A decision by State of Tennessee Real Estate and Asset Management has brought progress on the Cleveland/Bradley County State Veterans Home to a halt.
Local officials have said they hope it is only a temporary one.
What started out as a routine committee report at Tuesday’s Bradley County Commission work session quickly escalated into a full discussion of the future of the proposed veterans home.
Seventh District Commissioner Mark Hall said he had received a call about the status of the Cleveland/Bradley County State Veterans Home the night before — after he and other commissioners had attended Veterans Day celebrations earlier in the day.
Hall, who is also co-chair of the committee working to get the home built, said the call was to advise him the donated property on which the veterans home was to be built was suddenly disapproved after months of working to ready the site for construction.
“Disappointment and shock are probably an understatement,” Hall said.
He explained that, for reasons he was not immediately aware of, everything had come to a halt.
Larry McDaris, director of veterans services for the county, spoke to the Commission, said he had merely “heard it through the grapevine” that the site had been rejected.
“This came as a complete surprise,” McDaris said. “We had no indication that a disapproval was in the works.”
McDaris said a lot of time and money had been given to the project already, and he had more questions than answers.
He told the Commission he wondered about a variety of things, including whether or not the work already done would turn out to be in vain.
For example, environmental testing had already been underway, and an architect had already been asked to start the design process.
Bradley County Mayor D. Gary Davis said he was “very frustrated” to learn the news because he had been led to believe that everything had been going smoothly before the disapproval.
He said he was given four concerns, including the grade of the land and the cost to expand Kile Lane, as explanations of the decision.
“All these things were not big deals,” Davis said, adding he believed the concerns were already being addressed.
The Bradley County Commission said it would be discussing the possibility of appealing the state’s decision at its next voting session.
The surprising news was also discussed at the Cleveland City Council meeting Tuesday.
Cleveland Mayor Tom Rowland said he sent a text message to Council members over the weekend letting them know of the latest development.
Rowland said he had been notified on Friday by state Rep. Kevin Brooks.
“The same situation apparently happened in Clarksville at a proposed veterans home up there,” Rowland said.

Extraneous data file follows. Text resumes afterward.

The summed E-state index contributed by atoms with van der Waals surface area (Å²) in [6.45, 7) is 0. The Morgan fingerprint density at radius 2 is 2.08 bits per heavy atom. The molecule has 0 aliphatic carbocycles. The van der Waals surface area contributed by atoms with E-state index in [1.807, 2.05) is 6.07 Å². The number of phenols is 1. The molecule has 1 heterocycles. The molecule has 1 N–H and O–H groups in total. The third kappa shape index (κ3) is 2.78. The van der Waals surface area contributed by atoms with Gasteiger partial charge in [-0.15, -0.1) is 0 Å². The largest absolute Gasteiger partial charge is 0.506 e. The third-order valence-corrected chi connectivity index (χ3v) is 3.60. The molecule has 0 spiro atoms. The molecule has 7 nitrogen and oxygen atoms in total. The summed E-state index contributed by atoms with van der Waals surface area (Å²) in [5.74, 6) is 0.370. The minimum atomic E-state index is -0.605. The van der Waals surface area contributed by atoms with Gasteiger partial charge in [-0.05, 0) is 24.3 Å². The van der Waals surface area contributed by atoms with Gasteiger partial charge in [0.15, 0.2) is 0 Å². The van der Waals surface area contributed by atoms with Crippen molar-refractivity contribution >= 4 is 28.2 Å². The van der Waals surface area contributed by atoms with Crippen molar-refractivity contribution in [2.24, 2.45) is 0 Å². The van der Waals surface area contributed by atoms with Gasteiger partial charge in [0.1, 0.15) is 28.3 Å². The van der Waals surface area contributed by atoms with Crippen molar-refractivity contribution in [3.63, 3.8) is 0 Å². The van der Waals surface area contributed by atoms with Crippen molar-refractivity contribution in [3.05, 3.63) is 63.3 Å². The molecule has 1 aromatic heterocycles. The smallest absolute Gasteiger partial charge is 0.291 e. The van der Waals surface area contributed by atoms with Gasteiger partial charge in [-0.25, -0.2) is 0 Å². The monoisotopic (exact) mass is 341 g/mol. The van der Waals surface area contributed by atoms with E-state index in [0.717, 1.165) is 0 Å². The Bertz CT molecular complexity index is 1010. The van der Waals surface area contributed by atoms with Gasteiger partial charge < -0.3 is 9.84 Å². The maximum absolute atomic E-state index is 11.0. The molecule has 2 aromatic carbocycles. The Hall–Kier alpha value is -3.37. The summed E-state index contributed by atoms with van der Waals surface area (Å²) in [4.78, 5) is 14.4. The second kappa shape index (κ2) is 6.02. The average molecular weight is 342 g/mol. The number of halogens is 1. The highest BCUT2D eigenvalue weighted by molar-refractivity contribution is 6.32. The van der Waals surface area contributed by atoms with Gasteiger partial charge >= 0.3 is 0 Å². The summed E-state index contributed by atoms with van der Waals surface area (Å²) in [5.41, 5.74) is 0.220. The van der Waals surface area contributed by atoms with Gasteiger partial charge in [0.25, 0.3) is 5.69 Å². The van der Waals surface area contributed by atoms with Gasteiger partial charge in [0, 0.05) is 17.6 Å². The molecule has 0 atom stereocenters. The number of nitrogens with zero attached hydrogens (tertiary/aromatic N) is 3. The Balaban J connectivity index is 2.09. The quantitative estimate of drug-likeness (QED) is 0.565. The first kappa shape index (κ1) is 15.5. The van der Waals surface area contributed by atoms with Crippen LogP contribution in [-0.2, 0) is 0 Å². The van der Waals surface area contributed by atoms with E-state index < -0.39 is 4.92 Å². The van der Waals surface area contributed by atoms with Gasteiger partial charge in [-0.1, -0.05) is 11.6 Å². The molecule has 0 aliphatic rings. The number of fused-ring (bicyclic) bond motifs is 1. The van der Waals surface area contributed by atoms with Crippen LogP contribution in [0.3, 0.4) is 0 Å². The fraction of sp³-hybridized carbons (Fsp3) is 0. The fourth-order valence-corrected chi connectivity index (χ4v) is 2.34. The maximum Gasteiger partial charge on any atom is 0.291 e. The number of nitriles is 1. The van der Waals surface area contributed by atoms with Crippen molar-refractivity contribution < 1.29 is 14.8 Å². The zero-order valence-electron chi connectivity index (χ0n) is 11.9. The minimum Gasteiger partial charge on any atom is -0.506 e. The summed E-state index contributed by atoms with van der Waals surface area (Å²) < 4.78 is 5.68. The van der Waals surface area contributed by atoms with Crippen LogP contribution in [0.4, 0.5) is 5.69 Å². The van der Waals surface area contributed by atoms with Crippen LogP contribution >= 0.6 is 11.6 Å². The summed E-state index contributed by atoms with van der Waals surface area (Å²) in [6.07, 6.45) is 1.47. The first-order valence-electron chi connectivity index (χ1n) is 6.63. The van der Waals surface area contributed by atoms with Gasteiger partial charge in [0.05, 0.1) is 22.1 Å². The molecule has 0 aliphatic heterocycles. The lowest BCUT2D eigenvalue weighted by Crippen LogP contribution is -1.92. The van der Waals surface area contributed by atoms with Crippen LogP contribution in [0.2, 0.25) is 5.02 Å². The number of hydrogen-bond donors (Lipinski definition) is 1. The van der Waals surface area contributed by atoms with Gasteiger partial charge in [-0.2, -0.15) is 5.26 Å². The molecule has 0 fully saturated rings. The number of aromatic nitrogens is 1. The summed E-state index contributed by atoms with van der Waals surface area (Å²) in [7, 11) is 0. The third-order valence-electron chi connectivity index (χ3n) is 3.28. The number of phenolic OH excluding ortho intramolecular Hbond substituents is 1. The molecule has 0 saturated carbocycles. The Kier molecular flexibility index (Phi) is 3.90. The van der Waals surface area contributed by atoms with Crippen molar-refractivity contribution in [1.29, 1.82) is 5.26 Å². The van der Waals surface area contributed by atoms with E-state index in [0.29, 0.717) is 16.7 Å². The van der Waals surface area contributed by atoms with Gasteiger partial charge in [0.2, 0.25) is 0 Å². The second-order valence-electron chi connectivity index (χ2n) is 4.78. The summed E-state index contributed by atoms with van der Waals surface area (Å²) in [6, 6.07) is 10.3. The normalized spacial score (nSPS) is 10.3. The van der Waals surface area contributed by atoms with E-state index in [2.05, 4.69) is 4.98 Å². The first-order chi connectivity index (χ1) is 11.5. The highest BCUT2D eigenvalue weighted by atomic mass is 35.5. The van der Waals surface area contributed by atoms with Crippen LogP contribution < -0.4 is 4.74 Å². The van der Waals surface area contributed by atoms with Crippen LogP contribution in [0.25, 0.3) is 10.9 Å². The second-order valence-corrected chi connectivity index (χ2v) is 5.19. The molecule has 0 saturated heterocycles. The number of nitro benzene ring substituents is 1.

Veterans Affairs Commissioner Many-Bears Grinder contacted the city mayor soon after she found out.
“I asked Commissioner Grinder what are the primary issues they had,” Rowland said.
He told the Council one of the major issues is that dirt banks would have to be removed to build the proposed facility.
“I don’t see a problem with that, because I think they can be taken down. They didn’t think they could,” Rowland said. “Her last comment to me was they are going to do a GIS [geographic information systems] study and immediately begin searching for new property in Cleveland/Bradley County. The disappointment is that a local businessman donated that property. It’s a disappointment to them as well.”
Rowland said Brooks is looking into the appeals process for the decision.
He said representatives from the state had been to the site previously and had not suggested it might not be approved.
Outside the meeting on the same day, Yvette Martinez, assistant commissioner of outreach and communications for the Tennessee Office of Veterans Affairs, shared some responses to the local concerns.
She said her office had just recently been notified by the State of Tennessee Real Estate and Asset Management that it would not move forward with the proposed veterans home site.
“We’re not the ones who evaluate the land,” Martinez said. “As soon as we knew is when we called the mayors.”
She said there were four major concerns about the property that led to its disapproval — the same four Davis mentioned in the Bradley County Commission meeting earlier in the day.
The first was that the vertical grade was not conducive to building a one-story facility like other state veterans homes.
Another was that the costs associated with the home, including expanding the roads near it, would be too high.
She said visibility from the road was also a concern.
Finally, the STREAM office ruled that “the highest and best use” of the property was as a residential area. Martinez said a new site would likely need to be a commercial property.
She added that, while the news may have come as a shock to the county, the state Office of Veterans Affairs is still interested in seeing the project come to fruition.
“This is something that Bradley County has been committed to for 10 years,” Martinez said. “We’re not trying to take time away from Bradley County. We want to work with them.”
Representatives from the state veterans home board will be present at the local veterans home council meeting, Thursday at 6 p.m. at the Chamber of Commerce, to discuss the issue further.